In the Sundance documentary Which Way Is the Front Line From Here?, Sebastian Junger pays tribute to late war photographer Tim Hetherington, who was killed in 2011 while covering the Libyan civil war. Through interviews with colleagues, archival interviews with Hetherington, as well as footage of Hetherington in the field, Junger offers a powerful examination of what compelled the British war photographer to throw himself in the trenches throughout his 15-year career.
This is a deeply personal film for Junger, who shot the Oscar-nominated Restrepo with Hetherington in the Korengal Valley of Afghanistan. Besides Afghanistan, Junger takes you chronologically through Hetherington’s work in other war-torn regions like Sierra Leone and Liberia, where he embedded with a rebel army that was on a mission to oust President Charles Taylor.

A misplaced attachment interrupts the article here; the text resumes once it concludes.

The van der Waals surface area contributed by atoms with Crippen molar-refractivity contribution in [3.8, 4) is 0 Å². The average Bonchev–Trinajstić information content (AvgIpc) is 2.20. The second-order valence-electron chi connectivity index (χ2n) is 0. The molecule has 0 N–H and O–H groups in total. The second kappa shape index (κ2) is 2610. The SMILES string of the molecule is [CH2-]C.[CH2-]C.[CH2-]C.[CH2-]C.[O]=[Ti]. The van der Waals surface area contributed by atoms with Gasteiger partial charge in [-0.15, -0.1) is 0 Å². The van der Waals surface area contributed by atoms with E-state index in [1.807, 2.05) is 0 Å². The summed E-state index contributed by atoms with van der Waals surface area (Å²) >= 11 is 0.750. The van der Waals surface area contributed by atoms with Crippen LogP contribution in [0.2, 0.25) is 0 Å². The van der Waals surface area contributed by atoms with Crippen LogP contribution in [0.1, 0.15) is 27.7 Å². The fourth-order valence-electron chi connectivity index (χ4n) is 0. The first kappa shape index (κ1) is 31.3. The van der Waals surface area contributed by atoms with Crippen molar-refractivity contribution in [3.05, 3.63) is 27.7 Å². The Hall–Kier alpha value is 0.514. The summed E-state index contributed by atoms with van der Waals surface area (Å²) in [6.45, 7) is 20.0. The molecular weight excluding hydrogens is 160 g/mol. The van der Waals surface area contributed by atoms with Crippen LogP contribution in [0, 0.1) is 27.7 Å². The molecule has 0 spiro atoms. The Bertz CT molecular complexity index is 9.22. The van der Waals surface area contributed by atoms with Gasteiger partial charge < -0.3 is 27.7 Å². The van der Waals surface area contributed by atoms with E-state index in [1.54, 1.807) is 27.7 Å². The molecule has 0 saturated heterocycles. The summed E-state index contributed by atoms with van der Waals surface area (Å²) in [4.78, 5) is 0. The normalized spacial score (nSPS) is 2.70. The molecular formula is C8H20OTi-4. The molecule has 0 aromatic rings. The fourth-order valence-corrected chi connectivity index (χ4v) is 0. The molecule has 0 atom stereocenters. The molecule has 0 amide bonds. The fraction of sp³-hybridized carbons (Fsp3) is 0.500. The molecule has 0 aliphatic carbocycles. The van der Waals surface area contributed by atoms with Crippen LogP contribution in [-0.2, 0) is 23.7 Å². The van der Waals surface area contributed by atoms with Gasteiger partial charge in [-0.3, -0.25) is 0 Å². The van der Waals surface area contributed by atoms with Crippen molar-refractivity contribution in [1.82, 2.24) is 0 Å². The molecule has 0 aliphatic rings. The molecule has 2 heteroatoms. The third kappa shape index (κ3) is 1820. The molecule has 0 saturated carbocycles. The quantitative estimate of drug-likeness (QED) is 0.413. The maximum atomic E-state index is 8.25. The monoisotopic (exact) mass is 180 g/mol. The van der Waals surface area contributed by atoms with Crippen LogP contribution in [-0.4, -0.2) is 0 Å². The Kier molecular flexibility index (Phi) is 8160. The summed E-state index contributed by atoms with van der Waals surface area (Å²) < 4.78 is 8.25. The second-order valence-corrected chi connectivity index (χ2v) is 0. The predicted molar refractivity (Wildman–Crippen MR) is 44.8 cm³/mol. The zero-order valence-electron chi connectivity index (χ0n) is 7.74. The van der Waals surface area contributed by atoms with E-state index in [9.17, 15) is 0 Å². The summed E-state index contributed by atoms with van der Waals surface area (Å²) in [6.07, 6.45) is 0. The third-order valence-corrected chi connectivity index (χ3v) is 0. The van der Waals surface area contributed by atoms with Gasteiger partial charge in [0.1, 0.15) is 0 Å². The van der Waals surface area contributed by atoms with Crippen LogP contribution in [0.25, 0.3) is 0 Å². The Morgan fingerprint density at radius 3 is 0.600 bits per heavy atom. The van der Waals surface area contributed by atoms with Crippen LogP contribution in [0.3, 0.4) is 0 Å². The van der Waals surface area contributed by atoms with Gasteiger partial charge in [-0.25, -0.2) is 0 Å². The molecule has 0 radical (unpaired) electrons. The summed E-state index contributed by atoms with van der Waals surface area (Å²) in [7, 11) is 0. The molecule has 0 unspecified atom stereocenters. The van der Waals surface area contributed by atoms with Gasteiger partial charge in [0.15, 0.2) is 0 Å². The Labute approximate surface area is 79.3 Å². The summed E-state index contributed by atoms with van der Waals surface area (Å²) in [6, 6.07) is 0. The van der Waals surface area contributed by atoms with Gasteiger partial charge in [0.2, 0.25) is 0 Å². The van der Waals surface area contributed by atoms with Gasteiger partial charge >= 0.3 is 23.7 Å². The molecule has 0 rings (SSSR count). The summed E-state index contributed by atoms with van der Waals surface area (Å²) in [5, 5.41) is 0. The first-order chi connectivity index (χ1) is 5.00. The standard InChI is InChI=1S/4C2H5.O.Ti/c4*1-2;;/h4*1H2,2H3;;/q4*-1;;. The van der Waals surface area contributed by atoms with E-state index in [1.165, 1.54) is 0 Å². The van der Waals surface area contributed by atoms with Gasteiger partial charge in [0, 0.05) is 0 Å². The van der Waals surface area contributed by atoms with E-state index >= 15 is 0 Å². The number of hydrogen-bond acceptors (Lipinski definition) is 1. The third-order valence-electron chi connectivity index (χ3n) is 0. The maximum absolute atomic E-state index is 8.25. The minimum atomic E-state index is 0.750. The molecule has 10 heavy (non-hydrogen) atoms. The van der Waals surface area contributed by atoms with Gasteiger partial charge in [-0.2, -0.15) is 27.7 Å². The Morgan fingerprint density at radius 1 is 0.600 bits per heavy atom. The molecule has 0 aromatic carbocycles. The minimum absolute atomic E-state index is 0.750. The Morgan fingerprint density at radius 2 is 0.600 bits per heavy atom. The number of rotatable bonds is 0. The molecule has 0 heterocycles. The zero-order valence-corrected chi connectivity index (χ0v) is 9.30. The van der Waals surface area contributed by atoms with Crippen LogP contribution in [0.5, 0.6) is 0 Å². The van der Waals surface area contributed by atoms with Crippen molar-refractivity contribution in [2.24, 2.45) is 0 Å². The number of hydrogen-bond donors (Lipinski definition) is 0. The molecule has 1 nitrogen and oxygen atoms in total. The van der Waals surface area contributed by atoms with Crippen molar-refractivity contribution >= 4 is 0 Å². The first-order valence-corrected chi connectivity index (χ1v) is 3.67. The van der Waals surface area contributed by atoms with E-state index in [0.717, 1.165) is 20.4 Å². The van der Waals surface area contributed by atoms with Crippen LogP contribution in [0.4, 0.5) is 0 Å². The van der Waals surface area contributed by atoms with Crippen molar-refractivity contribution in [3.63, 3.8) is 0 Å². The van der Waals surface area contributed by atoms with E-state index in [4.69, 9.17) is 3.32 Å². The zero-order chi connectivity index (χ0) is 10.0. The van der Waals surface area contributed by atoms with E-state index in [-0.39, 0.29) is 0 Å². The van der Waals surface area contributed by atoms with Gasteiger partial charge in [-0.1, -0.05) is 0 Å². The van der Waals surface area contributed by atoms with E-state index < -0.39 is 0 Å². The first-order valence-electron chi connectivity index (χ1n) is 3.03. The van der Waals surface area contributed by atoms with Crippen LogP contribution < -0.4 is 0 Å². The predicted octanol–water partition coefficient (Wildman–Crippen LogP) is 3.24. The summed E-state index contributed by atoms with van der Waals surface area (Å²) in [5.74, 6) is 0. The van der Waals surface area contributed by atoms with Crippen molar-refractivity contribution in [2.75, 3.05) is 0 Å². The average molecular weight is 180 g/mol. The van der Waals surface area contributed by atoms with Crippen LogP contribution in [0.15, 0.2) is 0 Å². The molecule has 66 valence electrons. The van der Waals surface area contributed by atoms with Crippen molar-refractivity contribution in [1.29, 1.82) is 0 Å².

As you watch Hetherington engage his subjects, joking with them and putting them at ease (some war photographers never even talk to their subjects), it’s clear he’s not your average adrenaline-addled, thrill-seeking war journalist. He’s not so interested in landing cover photos as he is in understanding the people he films and photographs. “He was a person who seldom became a tourist,” says his father. Or as journalist Chris Anderson puts it: “Tim’s work was not about war. Tim’s work was about human nature.”
The film is full of such poignant insights into Hetherington’s character, but perhaps one of the most telling is offered by his girlfriend Idil Ibrahim: “Walking around with him was almost like walking around with a set of 10 eyes. He was always so inspired. I think we could go to McDonald’s and he’d probably find some kind of creative inspiration there. It was never-ending.” You don’t need to watch more than 10 minutes of the film to understand what she’s talking about. Hetherington is in constant “on” mode, and his restless commitment to understanding the theater of war is nothing short of admirable.
Which Way Is the Front Line From Here?, which will air April 18 on HBO, is a celebration of a brilliant photographer and a bittersweet epilogue to a career cut too short.